Cognitive Stimulation allows you to stimulate, train and strengthen various cognitive abilities such as attention, perception, memory, speech and executive functions. These are precisely the abilities that can be impaired in dementia and other diseases associated with memory loss. By doing exercises that involve various cognitive abilities, we help the brain to strengthen neural connections, preventing damage to it. However, cognitive stimulation cannot be random, it needs to be applied with reliable techniques and detailed organization, according to the needs of each patient. CogniFit focuses on personalizing your exercise program to maximize your workouts and help prevent cognitive problems.

In addition, proper sleep patterns and frequent reading help keep your memory in good condition. Of course, it is necessary to give up bad habits associated with the use of alcohol, tobacco or other drugs - this will help strengthen both memory and overall health.

When should you seek help? Detect and evaluate memory problems

It is very common for people with memory problems to be unaware of their existence, so these problems are usually first discovered by their relatives.

On the other hand, people prone to anxiety and depression can dwell on their mistakes. Often they overestimate their forgetfulness, thinking that they have memory problems, but this is far from always the case. If we sometimes suddenly forget the name of an object or the name of a person with whom we usually communicate a lot, or forget why we went to the room or where we left the keys, or forget to take lunch to work - this is not a cause for concern.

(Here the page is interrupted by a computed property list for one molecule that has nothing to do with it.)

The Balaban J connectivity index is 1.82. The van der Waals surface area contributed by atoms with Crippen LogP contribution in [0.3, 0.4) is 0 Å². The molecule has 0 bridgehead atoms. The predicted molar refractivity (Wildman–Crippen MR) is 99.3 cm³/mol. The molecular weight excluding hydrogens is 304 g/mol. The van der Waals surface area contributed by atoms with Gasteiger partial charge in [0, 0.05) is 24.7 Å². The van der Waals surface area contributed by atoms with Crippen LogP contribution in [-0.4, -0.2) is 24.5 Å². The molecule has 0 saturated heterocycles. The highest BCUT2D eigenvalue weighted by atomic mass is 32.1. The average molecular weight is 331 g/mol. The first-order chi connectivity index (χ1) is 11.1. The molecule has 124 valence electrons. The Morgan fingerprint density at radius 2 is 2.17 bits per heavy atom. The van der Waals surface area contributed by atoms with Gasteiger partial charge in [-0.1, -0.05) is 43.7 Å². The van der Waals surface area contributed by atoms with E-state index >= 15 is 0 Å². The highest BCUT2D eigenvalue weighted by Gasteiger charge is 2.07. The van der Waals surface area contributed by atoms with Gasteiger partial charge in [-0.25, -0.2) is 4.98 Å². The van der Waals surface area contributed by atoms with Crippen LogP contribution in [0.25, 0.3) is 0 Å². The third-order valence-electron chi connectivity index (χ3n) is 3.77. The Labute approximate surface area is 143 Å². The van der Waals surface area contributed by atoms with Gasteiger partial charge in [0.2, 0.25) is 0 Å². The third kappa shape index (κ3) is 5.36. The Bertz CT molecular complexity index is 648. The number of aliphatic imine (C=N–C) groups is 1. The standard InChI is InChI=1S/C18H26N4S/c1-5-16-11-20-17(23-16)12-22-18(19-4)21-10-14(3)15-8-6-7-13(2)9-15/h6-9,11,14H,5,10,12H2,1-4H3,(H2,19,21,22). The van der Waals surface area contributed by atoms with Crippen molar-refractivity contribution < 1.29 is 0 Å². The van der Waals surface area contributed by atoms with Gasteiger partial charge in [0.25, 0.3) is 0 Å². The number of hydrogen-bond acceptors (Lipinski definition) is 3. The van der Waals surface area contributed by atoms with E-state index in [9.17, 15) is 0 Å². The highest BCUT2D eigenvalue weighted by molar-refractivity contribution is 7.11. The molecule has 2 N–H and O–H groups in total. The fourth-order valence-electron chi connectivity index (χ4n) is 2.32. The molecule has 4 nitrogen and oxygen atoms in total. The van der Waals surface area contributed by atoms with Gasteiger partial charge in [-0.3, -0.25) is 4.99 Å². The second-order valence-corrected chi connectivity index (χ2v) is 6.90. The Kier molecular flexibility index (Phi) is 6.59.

However, if the person is having trouble doing daily tasks, or if they seem confused and disoriented, it is time to see a doctor. It is recommended to write down all the information about the course of the impairment: when did the memory problems start, what kind of deterioration was observed, what type of information is forgotten, how it affects daily, social and work life. The attending physician must make an accurate diagnosis and determine whether the patient has memory problems, and if so, what kind of problems they are. When in doubt, it is always best to consult a specialist.

However, short-term episodes of memory loss do not mean that we are talking about serious memory problems, not to mention Alzheimer's disease. We all forget something from time to time, and this is normal (mild memory loss). Our brain has to forget something in order to process new information correctly.